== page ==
I absorb myself into a client’s thought process when I first take their brief.
Suzie Stanford

Furniture and lighting designer Suzie Stanford has just returned from Hong Kong. There, Stanford caught up with a new buyer at Lane Crawford to present her new collection. While there was some trepidation meeting a new buyer, Stanford had no cause for concern, given everything that’s sent to the prestigious stores, in both Hong Kong and Shanghai, literally sell from the showrooms as soon as they arrive.

Stanford, who is Melbourne-based, made her mark on the design scene initially with her fine china teacup lights. Then came her collection of furniture using vintage linen tea towels for upholstery. More recently, Stanford started working with rich tapestries, sourced from all parts of the globe. And those who have entered a Megan Park fashion store would have noticed the unusual brass clusters of animals, beautifully fashioned into everything from door handles to lamp bases.

Stanford, unlike many others in her industry, didn’t graduate from design school. She calls herself an ‘up-cycler’, transforming pre-loved furniture and objects into truly magical contemporary design. Drop into her Melbourne studio and she’s likely to be tatting a tapestry or sorting through brass animals and insects that will inform the latest commission.

“People send me things from all over the world,” says Stanford, opening up the latest package to arrive on her doorstep. This time it’s not a beautiful tapestry but a crude bit of tatting of an apple with a worm, more appropriate to patching jeans, from the 1970s. “This one unfortunately won’t make it onto a chair,” she adds.

Paul Smith Show
One of the make-up artists working on his collections showed my jewellery to one of his designers. And the rest is history.
Suzie Stanford

After Stanford returned to Melbourne from London in 2001, working as an investment banker, she was keen to try her hand at something more creative. Her first venture was in contemporary jewellery. Sorting through her mother’s costume jewellery, Stanford refashioned these pieces into striking pendants, earrings and rings. One of the designs from her ‘Crown Jewel Collection’ was worn by a friend to a Paul Smith fashion show in London. Stanford proceeded to create jewellery for Smith’s stores, including London, Paris, Milan and Los Angeles.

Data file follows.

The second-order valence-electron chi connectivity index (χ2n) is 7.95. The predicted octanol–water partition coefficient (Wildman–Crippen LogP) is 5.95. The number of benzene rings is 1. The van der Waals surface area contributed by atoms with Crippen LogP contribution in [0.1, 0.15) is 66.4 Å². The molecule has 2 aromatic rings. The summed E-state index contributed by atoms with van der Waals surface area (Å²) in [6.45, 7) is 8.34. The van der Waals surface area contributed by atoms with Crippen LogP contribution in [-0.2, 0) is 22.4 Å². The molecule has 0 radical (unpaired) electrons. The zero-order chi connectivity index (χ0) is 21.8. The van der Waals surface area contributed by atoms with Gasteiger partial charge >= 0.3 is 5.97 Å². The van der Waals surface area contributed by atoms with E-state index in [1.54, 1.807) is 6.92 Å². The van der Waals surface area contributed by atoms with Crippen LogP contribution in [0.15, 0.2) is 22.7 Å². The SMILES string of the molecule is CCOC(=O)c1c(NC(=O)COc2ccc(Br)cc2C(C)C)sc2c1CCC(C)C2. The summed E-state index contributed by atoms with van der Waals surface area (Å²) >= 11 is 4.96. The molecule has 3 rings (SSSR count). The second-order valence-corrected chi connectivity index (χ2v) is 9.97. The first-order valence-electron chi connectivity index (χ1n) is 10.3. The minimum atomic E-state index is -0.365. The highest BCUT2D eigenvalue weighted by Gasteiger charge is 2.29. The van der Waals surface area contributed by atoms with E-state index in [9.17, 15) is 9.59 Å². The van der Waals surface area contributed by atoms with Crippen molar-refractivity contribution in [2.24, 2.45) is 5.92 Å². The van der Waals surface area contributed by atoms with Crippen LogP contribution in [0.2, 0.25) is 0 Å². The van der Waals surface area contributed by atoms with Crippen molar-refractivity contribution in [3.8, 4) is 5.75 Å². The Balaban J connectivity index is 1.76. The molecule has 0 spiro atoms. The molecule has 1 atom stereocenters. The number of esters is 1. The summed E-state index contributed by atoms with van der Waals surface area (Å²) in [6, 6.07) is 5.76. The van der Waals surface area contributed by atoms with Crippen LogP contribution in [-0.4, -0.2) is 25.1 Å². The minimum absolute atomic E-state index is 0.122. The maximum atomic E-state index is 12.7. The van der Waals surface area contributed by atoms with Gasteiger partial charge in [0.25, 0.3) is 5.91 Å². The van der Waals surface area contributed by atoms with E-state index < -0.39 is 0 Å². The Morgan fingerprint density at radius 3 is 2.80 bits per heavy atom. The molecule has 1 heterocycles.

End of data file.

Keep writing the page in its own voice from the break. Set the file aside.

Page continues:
As well as now designing furniture collections for Lane Crawford andbespoke items for architects and designers, Stanford takes on private commissions from clients, both in Australia and abroad. For one menswear boutique in Melbourne, Stanford designed a series of chairs covered in jockey silks. Other chairs were covered in men’s pinstripe jackets, with one chair even cheekily exposing its pink jocks. Other chairs were simply covered in hessian, providing a rustic and worn patina to the store’s interior.

Stanford’s Mona Lisa chair, for example, allows the sitter to be surrounded by 15 Mona Lisa tapestries. One Mona Lisa looks slightly cross-eyed. Another has a pasty complexion. “One of the tapestries used for this chair came from Prague, another from Israel. I’ve got pen pals (more correctly internet pals) from all over the place,” says Stanford. While Stanford was hoping to see her Mona Lisa chair end up in Paris, close to the original in the Louvre, it found its way into the home of an adoring Melbourne collector of Stanford’s work.

Stanford’s ‘whiteboard’ is literally awash with projects on the go. There’s the series of cluster brass handles for a hotel in Dubai that will open doors to the hotel’s restaurants, cafes and function rooms. There are also tapestries surrounding Stanford’s workbench depicting either winter or spring/summer seasons. One tapestry features deer and a Swiss cottage, while at the top of another pile are scenes of gardens in full bloom. “They were designed for a couple living in London, a subtle play on his and hers,” says Stanford. Then there’s the commission to create lighting for Manapan, a collection of furniture designed by some of Australia’s leading creatives working with the Indigenous community on Milingimbi Island in Arnhem Land.

For Stanford, the pleasure not only comes from producing unique designs that are totally customised to suit a space, domestic or commercial, but as importantly, creating something that’s magical. “I absorb myself into a client’s thought process when I first take their brief. It has to speak to them and respond to their journey in life,” adds Stanford.

Words by Stephen Crafti.

Lifestyle & Design

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